I Lost My Little Brother
Two years ago my brother, Kevin, died. He died from a brain tumor called a Diffused Intrinsic Pontine Glioma (DIPG). My brother meant the world to me. He was younger than me and we loved to do everything together. He loved superheroes…Ironman and Batman were his favorites.
My Friends Didn’t Know What to Say
When my brother was diagnosed with his cancer all my friends started acting distant, and then when he died, they all basically left me. They acted like they were there for me, but when I would try to talk to them they didn’t know what to say and just drifted off into their own world together that I didn’t fit into any longer. The grief I felt losing my brother is indescribable. A year after my brother died my friends said to me, “you need to move on and be happy again.” They had absolutely no right telling me that. To this day when I tell people about that they cringe and can’t believe they said that either. There is no way that you can just “get over” your grief. They say that there are seven stages of grief. If that’s true, then I still go through those seven stages every day, two years later.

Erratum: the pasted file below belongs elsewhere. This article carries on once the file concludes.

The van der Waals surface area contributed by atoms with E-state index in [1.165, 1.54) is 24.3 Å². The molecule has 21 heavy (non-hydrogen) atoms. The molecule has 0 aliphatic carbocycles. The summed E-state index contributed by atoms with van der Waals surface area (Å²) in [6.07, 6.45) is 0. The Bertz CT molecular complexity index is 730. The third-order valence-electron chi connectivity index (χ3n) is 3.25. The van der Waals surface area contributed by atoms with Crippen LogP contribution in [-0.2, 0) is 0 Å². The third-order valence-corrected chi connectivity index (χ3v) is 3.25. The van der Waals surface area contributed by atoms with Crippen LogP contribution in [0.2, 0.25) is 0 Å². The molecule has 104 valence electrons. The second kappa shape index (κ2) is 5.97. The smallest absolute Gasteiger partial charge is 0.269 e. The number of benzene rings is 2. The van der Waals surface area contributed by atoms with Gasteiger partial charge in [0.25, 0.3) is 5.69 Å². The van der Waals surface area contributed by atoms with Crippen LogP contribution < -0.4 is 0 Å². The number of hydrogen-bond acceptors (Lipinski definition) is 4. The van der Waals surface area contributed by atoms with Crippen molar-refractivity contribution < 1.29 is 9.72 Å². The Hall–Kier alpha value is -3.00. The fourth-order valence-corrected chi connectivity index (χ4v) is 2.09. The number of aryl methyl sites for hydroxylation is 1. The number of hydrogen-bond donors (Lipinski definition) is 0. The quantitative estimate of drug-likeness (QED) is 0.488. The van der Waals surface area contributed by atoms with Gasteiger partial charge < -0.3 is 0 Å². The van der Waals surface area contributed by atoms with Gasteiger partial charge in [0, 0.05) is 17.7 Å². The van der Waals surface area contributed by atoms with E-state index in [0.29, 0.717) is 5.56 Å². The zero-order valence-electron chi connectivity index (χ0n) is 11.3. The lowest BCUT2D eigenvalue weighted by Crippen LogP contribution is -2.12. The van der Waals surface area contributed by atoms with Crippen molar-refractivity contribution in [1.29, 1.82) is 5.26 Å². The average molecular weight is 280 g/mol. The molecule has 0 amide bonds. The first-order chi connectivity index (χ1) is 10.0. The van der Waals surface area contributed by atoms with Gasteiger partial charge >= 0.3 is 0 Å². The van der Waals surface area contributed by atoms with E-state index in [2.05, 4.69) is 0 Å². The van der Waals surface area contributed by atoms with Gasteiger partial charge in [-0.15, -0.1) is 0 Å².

Grief Takes Time
Basically what I want to say is that grief takes time. There is no limit to how long you are allowed or not allowed to grieve. Friends should not tell you to move on or abandon you because they don’t know how to handle you in your deep sadness. Grief is no easy thing to handle. A lot of people give up. I nearly have. I’ve been to a psych ward for two weeks because of depression caused by my brother’s death. I’ve also had many health conditions since he died.
Please don’t let anyone tell you to get over it and get on with your life because, unless they have gone through what you are going through, they simply don’t understand. Keep strong. I’ll keep trying if you keep trying. – Kevin’s big brother
Photo Credit: Jairph